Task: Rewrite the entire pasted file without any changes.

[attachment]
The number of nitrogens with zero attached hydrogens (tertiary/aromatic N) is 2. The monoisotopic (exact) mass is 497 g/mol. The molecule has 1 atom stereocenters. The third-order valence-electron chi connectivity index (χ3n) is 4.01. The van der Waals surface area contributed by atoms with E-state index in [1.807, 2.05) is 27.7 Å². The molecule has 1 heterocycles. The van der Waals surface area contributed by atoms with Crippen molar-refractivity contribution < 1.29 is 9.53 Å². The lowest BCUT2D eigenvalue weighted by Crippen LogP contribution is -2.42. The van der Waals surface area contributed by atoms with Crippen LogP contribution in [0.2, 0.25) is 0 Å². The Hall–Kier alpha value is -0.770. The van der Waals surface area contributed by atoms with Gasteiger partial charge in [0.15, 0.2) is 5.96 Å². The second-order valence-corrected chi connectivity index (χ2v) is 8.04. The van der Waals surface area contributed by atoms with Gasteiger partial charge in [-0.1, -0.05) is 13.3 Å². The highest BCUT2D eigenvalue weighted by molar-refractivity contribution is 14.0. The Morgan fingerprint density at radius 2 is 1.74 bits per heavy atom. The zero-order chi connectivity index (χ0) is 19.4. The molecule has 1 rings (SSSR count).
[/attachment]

The number of nitrogens with zero attached hydrogens (tertiary/aromatic N) is 2. The monoisotopic (exact) mass is 497 g/mol. The molecule has 1 atom stereocenters. The third-order valence-electron chi connectivity index (χ3n) is 4.01. The van der Waals surface area contributed by atoms with E-state index in [1.807, 2.05) is 27.7 Å². The molecule has 1 heterocycles. The van der Waals surface area contributed by atoms with Crippen molar-refractivity contribution < 1.29 is 9.53 Å². The lowest BCUT2D eigenvalue weighted by Crippen LogP contribution is -2.42. The van der Waals surface area contributed by atoms with Crippen LogP contribution in [0.2, 0.25) is 0 Å². The Hall–Kier alpha value is -0.770. The van der Waals surface area contributed by atoms with Gasteiger partial charge in [0.15, 0.2) is 5.96 Å². The second-order valence-corrected chi connectivity index (χ2v) is 8.04. The van der Waals surface area contributed by atoms with Gasteiger partial charge in [-0.1, -0.05) is 13.3 Å². The highest BCUT2D eigenvalue weighted by molar-refractivity contribution is 14.0. The Morgan fingerprint density at radius 2 is 1.74 bits per heavy atom. The zero-order chi connectivity index (χ0) is 19.4. The molecule has 1 rings (SSSR count).